My research interest is to study the molecular mechanism of human chromosomal diseases, including 9p deletion syndrome. The terminal deletion of the short arm of human chromosome 9 (9p-) is associated with trigonocephaly, severe mental retardation, and dysmorphic facial features. The gene(s) responsible for 9p- syndrome remain to be elucidated. Using database analysis, we have identified over 270 highly conserved non-coding sequences that are conserved between the human and mouse or between human and zebrafish. These sequences are located within the critical region for 9p- syndrome. Studies have shown that highly conserved non-coding sequences may contain regulatory elements, which enhance (enhancers) or suppress (repressors) gene expression. We have cloned and tested 15 sequences from these 270 sequences, and successfully identified several enhancers and repressors by using a dual luciferase assay.
The ultimate goal is to find regulatory sequences for the most likely candidate genes responsible for 9p- syndrome. Another on-going project in our laboratory is investigation of the expression activity of the human Cerberus 1 gene in mesenchymal progenitor cells and in human embryonic stem cells approved by NIH for research. Cerberus 1 (CER1) gene is a good candidate for causing trigonocephaly when it is deleted, as seen in 9p- patients. To investigate the function of CER1 during osteogenic differentiation, we treat the mesenchymal progenitor cells with supplements so that they will differentiate into osteogenic cells. Then, total RNA from untreated and treated mensenchymal progenitor cells is isolated and purified. We are now quantifying the gene expression activities of the CER1 gene and key osteogenic markers and establishing an expression profile for the CER1 gene.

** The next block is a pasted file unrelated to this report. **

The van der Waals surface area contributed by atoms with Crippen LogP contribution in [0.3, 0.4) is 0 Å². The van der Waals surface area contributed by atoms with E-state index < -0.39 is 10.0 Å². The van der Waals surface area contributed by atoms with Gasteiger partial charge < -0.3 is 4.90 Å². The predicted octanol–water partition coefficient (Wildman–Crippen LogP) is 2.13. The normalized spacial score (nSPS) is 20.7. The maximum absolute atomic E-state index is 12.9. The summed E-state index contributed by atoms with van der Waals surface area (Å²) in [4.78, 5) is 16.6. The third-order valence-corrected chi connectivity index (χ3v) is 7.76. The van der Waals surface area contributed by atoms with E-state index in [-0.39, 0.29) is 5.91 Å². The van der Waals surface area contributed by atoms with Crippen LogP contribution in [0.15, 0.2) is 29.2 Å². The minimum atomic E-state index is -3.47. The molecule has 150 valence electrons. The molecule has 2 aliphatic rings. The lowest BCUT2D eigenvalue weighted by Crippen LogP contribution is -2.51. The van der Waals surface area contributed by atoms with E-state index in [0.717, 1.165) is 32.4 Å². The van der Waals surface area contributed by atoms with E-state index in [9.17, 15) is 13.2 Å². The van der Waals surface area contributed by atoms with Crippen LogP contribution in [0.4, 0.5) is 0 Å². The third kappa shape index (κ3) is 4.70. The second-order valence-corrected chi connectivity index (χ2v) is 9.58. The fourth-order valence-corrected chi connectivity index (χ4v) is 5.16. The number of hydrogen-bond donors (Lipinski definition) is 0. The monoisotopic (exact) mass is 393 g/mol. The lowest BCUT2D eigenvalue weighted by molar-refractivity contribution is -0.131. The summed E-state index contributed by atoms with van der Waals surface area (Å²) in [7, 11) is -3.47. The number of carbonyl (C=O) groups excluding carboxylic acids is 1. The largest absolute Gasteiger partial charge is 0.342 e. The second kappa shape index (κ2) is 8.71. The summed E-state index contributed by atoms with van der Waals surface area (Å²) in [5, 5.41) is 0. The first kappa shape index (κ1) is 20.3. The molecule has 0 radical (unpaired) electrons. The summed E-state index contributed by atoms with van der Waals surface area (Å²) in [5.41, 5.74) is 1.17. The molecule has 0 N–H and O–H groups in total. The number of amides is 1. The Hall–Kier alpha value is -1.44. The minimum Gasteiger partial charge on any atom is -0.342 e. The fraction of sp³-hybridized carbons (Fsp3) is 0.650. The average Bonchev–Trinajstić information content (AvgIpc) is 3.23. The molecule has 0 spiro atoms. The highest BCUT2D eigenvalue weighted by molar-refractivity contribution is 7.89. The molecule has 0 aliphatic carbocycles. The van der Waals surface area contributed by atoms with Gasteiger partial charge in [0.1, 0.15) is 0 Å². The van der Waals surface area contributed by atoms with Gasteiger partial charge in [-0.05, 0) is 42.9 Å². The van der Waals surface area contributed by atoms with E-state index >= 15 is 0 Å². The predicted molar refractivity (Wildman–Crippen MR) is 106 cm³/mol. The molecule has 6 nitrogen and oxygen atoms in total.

The goal is to understand the function of the CER1 gene during osteogenic differentiation. These research projects have been carried out with the assistance of undergraduates. Gateway cloning, polymerase chain reaction (PCR), quantitative PCR, mammalian tissue culture, gene transfection, and dual luciferase assay are routinely used in our laboratory.